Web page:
Sharon Karsten has spent a lot of time talking to unhoused folks in Campbell River. She’s the executive director of Walk With Me, a project that highlights the stories of people affected by the toxic drug crisis.
One thing folks bring up is how unsafe it is to sleep outside.
“There’s a long list of things that have been thrown at people at night as they were sleeping,” Karsten told Mark Kitteringham at the Campbell River Mirror. “From bottles to eggs, to whatever; it was an endless list.”
So folks from Walk With Me and Kwesa Place got together and came up with the idea for the tiny home pods.
Shawn Decaire of Kwesa Place designed the prototype. The first pod has handles and wheels so it can be moved like a wheelbarrow. That gives folks a lockable space to store their stuff in during the day.
The pod has a section that pops out, so folks have enough room to lay down and sleep at night.
The wooden pod keeps the person protected from wind and rain, but it’s also fire-resistant. It has windows that can be opened and closed from the inside for a bit of air.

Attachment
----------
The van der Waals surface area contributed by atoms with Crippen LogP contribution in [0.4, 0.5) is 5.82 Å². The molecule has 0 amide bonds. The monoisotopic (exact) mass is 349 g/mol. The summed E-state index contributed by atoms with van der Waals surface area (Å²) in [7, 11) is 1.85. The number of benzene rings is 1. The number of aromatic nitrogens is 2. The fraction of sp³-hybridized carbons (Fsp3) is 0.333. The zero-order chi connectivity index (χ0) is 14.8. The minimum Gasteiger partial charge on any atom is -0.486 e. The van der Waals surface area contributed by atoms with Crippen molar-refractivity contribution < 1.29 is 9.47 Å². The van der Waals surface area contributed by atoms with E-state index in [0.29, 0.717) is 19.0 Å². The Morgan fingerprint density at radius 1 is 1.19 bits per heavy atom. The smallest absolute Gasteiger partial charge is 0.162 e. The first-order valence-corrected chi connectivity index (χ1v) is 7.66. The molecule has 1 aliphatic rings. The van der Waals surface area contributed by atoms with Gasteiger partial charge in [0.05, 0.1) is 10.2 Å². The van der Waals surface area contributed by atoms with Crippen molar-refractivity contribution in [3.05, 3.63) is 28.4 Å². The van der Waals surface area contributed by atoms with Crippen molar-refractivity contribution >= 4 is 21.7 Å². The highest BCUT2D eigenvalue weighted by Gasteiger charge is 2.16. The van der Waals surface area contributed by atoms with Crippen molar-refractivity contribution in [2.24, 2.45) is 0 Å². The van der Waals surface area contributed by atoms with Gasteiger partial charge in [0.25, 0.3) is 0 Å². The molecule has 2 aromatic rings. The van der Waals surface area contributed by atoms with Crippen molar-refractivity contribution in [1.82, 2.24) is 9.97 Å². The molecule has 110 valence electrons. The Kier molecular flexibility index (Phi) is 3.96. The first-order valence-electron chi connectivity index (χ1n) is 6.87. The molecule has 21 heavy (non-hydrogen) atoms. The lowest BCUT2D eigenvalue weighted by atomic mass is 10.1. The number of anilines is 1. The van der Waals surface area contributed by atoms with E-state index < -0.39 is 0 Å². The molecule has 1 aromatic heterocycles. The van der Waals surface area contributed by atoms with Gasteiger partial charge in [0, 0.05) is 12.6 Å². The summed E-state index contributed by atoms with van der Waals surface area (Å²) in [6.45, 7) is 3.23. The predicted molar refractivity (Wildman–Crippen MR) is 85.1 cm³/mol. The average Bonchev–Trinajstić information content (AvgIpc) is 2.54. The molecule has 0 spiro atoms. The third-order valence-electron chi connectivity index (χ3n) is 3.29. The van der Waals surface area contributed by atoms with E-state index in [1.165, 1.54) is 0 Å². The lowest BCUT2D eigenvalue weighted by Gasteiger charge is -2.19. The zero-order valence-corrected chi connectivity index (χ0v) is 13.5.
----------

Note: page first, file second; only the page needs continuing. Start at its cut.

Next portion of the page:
Decaire painted Indigenous art on the prototype. He used the sea trout motif. The sea trout is “one of those creatures that’s always evolved through evolution. In the seas, all of the animals lived on it, so it’s part of every animal. It’s part of the birds, part of the whales, the bears.”
He called the first pod the “Angel Pod” as a tribute to two community members who died earlier this year.
Karsten knows this isn’t a solution to the housing crisis. But she also knows folks need help now. “We’d like to have this as an emergency middle ground between sleeping in tents—if people want it,” she told the Mirror reporter.
They’re hoping to have 30 units built by the fall.